SAID Newsletter – April 2019
With Autumn upon us and the first quarter of the year behind us, what a busy time it has been. We have been hard at work driving access to veterinary care on the widest possible scale. In the understanding that our reduced SAID Hero team are unable to service as many animals in our own facility, we collaborated with other organisations to achieve our ongoing mission.
Between January and March we changed the lives of some 700 animals that were sterilised in areas such as Johannesburg, Boksburg, Potchefstroom, the Vaal area and here at home, in our facility. These animals were just the cream, cherry and chocolate sprinkles on the top of a wonderful opportunity – The organisations we collaborated with, were given the chance to reduce their veterinary costs, thereby extending the value of the donor rand to even more animals. Talk about a win, win situation in a time of great need.
The stories below outline in more detail our emergency sterilisation outreach adventures, and the amazing story of a very sick dog and a loving owner who could not let her give up.
Hunting for a Miracle
The care of sick animals is what our SAID Heroes provide every day. Their dedication to ensuring the return of these animals to their home is unquestionable, no matter the lengths to be taken to do so.
Hunter, a very sick and emaciated dog was brought into our hospital for care. After tests, Hunter was diagnosed with acute kidney failure and her prognosis was extremely bad. In cases such as this, due to the extent of the suffering, it is time for us to consider the option of euthanise. While the professionals debated this sad outcome, Lettie, Hunter’s owner, curled up with her beloved friend in the ICU kennel. Lettie’s anguish and pain poured out in her tears as she told Hunter that she was not to leave her in this world, all alone. Understanding the prognosis and the painful journey Hunter would have to take, the life lines of hope were inserted and our collective prayers began.
One week passed and Hunter remained in grave danger. SAID Heroes monitored her from hour to hour and they took note of how she responded to Lettie’s regular visits with her eyes and a very weak movement in her tail. At the start of the second week, Hunter clearly indicated that her specialised feeding, being syringed into her mouth was not appetising at all. Perhaps, like all hospital food, it gives us all an excellent reason to get better and go home…. At the end of the second week, Hunter was able to lift her head, and when taken out onto the grass was able to semi squat to relieve herself. Unfortunately at this stage, Hunter was not even close to being out of the woods, the life line drip that kept her kidneys flushing would need to be removed to establish that her kidneys could function on their own. Her tongue was damaged by the uric acid and if progressed any further, there would be no alternative but to let her go over the rainbow bridge. At the end of the third week, and after a lot more strengthened walks on the grass, the life line drip was removed from her very tired veins. Everyone held their breath as Hunter started to lap up rice and chicken. She grew in strength, and we have a sneaky suspicion that she was dead set on avoiding the unappetising syringe meal, until today. Hunter has regained the weight she lost and is now a tail wagging, shiny coated, super happy bundle of life and energy.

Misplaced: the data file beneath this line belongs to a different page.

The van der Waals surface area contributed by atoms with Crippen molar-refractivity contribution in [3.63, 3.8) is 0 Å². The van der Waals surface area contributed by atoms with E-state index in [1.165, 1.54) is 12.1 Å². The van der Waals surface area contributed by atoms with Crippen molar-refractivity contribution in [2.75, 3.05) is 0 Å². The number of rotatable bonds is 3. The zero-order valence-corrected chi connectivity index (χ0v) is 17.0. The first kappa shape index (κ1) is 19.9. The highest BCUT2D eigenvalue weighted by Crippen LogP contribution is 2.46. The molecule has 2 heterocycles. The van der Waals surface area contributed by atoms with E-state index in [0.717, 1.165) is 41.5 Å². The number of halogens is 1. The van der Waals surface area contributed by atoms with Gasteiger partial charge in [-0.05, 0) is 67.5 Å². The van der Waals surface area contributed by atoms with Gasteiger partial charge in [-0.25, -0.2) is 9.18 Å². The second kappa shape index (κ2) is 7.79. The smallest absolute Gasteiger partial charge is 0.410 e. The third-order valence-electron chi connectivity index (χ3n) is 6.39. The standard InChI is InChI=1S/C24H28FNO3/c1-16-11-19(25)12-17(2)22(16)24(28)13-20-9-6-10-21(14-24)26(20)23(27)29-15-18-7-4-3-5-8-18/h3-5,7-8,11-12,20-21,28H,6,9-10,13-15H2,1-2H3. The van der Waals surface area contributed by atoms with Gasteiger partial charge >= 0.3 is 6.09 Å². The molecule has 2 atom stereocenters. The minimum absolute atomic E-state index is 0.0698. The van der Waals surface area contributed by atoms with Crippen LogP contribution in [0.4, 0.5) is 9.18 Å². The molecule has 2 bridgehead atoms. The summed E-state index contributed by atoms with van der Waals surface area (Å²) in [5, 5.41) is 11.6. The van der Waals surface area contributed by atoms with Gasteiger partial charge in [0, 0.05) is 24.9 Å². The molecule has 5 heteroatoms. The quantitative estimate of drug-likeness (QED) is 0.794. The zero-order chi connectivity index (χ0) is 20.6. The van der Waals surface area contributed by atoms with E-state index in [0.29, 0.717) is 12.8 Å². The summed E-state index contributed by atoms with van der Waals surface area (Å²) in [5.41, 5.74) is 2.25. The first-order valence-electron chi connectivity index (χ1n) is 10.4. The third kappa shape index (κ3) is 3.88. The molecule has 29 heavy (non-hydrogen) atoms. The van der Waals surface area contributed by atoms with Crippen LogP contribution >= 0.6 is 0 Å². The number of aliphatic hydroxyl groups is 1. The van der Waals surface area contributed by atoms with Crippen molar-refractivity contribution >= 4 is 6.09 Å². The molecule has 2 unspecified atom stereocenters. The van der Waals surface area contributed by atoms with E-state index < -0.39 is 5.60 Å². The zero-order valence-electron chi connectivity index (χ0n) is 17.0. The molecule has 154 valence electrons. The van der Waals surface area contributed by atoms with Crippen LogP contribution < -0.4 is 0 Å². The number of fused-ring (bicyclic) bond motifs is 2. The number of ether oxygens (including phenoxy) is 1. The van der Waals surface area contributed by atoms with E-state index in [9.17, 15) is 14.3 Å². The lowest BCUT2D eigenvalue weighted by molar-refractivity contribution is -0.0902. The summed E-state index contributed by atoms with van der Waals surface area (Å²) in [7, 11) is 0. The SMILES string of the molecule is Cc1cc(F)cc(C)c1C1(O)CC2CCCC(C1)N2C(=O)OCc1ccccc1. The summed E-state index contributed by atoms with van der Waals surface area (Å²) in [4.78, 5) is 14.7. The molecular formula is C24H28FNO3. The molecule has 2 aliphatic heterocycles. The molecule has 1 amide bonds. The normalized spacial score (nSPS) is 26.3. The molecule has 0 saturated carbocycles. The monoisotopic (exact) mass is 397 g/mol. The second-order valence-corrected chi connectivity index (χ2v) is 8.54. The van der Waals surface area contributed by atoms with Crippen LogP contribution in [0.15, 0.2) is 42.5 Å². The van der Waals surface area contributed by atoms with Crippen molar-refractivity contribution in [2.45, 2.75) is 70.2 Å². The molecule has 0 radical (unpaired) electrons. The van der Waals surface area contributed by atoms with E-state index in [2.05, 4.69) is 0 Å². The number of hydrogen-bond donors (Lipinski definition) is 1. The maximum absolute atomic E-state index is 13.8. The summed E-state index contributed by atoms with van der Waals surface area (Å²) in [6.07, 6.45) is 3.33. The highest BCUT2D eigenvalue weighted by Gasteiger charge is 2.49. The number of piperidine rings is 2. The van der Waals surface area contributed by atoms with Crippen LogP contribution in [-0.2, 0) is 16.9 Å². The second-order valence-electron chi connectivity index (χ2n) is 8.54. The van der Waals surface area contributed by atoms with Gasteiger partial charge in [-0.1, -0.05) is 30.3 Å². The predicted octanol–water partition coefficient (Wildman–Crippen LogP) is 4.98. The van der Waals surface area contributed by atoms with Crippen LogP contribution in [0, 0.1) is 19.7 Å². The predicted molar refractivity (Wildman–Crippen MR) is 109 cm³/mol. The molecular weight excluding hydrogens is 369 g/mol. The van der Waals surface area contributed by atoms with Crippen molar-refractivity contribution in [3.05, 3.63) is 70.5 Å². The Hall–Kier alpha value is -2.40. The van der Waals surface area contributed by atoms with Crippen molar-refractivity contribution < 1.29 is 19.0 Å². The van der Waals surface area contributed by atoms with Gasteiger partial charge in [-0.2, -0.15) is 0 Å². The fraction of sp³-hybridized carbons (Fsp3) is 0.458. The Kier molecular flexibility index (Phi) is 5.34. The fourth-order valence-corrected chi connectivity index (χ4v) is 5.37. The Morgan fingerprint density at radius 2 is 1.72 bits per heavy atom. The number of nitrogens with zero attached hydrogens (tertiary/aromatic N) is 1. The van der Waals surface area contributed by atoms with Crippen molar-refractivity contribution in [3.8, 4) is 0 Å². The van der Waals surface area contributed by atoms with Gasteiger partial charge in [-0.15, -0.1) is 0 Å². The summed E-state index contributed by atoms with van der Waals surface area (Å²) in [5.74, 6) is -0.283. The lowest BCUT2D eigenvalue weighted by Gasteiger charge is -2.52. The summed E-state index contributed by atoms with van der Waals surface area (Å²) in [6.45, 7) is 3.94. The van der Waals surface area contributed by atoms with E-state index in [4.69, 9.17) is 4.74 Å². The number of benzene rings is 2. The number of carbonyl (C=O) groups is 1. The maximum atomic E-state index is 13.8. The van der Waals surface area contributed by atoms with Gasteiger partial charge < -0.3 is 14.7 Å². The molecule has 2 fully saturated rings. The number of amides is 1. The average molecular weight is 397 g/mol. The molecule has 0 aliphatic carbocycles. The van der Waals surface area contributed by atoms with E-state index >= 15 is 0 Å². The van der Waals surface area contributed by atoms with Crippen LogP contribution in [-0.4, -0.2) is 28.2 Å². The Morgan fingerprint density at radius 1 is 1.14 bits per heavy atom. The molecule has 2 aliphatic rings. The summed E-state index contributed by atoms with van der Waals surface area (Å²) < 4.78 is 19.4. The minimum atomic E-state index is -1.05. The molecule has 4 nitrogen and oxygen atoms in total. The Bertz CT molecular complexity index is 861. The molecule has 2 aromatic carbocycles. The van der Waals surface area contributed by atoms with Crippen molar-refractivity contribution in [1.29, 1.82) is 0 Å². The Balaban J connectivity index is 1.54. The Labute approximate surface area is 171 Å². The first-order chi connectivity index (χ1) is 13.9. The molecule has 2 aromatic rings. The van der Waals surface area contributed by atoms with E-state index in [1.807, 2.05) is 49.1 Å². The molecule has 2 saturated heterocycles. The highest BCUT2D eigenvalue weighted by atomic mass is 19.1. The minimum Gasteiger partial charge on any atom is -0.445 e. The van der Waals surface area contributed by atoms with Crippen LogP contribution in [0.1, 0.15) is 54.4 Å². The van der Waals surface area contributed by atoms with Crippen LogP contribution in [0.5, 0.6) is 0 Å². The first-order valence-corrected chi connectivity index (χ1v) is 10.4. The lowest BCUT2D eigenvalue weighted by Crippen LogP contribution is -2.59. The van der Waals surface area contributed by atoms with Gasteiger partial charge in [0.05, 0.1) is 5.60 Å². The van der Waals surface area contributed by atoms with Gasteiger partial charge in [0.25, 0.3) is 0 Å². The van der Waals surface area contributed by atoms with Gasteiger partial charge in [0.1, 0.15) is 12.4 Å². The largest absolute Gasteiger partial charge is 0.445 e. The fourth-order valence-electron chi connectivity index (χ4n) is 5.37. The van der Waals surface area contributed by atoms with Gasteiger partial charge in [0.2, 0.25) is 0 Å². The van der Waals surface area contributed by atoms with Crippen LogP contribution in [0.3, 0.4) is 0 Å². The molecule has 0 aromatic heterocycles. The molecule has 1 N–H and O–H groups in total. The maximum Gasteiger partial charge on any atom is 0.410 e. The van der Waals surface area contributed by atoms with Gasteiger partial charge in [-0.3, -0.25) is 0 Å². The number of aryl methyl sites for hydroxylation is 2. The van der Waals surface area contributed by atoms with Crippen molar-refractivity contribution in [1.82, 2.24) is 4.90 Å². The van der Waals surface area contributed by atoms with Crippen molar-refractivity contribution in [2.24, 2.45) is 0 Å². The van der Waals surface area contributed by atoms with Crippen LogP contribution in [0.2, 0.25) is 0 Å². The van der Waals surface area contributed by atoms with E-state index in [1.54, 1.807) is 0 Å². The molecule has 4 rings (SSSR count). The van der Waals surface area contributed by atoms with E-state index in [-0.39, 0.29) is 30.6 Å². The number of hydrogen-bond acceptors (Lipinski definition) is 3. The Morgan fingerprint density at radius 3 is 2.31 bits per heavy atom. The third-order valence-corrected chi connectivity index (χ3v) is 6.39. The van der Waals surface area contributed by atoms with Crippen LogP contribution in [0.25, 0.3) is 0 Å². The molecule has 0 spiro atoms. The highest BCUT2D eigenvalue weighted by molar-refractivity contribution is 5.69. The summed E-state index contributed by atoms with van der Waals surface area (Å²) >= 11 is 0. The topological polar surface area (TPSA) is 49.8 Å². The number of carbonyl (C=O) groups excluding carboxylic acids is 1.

Lettie is the most grateful client we have ever encountered and our SAID Hero hearts are overflowing with the joy of their shared love. Although she will always have to be fed with a special diet, Lettie is committed to care for her precious miracle, called Hunter.
The Society for Animals in Distress (SAID) has been in their superhero ‘capes’ throughout February following the Purrpaws for life Crisis in Vanderbijlpark, Gauteng. The crisis involved a tragic and fatal fire causing many animals having to be rescued by other animal shelters and organisations. The rescuing of these animals was not the entire story however, as their need to be sterilised presented a far wider problem. The fostering organisations, that were already over-burdened, were presented with the responsibility of securing their encampments to prevent breeding and animals fighting. SAID came to the rescue and offered their professional service, in the form of an emergency mass sterilisation drive, to all organisations that were fostering Purrpaws for Life animals. Within the first two weeks, SAID had already attended to animals in Potchefstroom, the Vaal and Gauteng surrounds, taking care of many of the larger impacted organisations. To date over 200 animals have been sterilised and their primary healthcare secured through the professional skill of the SAID Hero’s. SAID is deeply grateful for your support and investment into the care and protection of these animals while they wait for their forever homes.
SAID reserves comment on any criminal allegations until the pending investigation and charges are resolved against Purrpaws For Life
John Carter and Jan Henderson, we are poorer for your passing but richer for having shared some of your time here with us.
Rest in peace with all of the animals you love and helped in this life.
Our executive committee, (from left to right)
15 years: Elizabeth Van Straaten (ExCo Committee Member), 15 years: Heather Robertson (Executive General Manager), 20 years: Sharon Banner (ExCo Secretary) and Jesse Doorasamy (ExCo Chairperson).
Oswell Moleleki has served in SAID’s equine department for 25 years.